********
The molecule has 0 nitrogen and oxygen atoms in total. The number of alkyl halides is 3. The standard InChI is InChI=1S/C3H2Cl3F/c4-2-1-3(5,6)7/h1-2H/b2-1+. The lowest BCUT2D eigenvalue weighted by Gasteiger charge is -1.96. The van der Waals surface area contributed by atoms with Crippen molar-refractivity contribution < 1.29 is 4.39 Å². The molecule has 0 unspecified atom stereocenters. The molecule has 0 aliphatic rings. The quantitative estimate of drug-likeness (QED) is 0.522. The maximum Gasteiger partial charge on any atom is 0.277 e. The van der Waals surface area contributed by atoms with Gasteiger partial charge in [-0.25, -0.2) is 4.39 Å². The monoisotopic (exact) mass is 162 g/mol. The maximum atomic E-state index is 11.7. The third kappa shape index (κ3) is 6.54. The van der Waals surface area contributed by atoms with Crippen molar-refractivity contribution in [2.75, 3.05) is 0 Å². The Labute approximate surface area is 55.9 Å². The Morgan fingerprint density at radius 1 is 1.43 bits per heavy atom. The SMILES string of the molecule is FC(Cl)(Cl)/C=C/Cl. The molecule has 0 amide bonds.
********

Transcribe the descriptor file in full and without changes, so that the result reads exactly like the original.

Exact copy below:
The molecule has 0 nitrogen and oxygen atoms in total. The number of alkyl halides is 3. The standard InChI is InChI=1S/C3H2Cl3F/c4-2-1-3(5,6)7/h1-2H/b2-1+. The lowest BCUT2D eigenvalue weighted by Gasteiger charge is -1.96. The van der Waals surface area contributed by atoms with Crippen molar-refractivity contribution < 1.29 is 4.39 Å². The molecule has 0 unspecified atom stereocenters. The molecule has 0 aliphatic rings. The quantitative estimate of drug-likeness (QED) is 0.522. The maximum Gasteiger partial charge on any atom is 0.277 e. The van der Waals surface area contributed by atoms with Gasteiger partial charge in [-0.25, -0.2) is 4.39 Å². The monoisotopic (exact) mass is 162 g/mol. The maximum atomic E-state index is 11.7. The third kappa shape index (κ3) is 6.54. The van der Waals surface area contributed by atoms with Crippen molar-refractivity contribution in [2.75, 3.05) is 0 Å². The Labute approximate surface area is 55.9 Å². The Morgan fingerprint density at radius 1 is 1.43 bits per heavy atom. The SMILES string of the molecule is FC(Cl)(Cl)/C=C/Cl. The molecule has 0 amide bonds.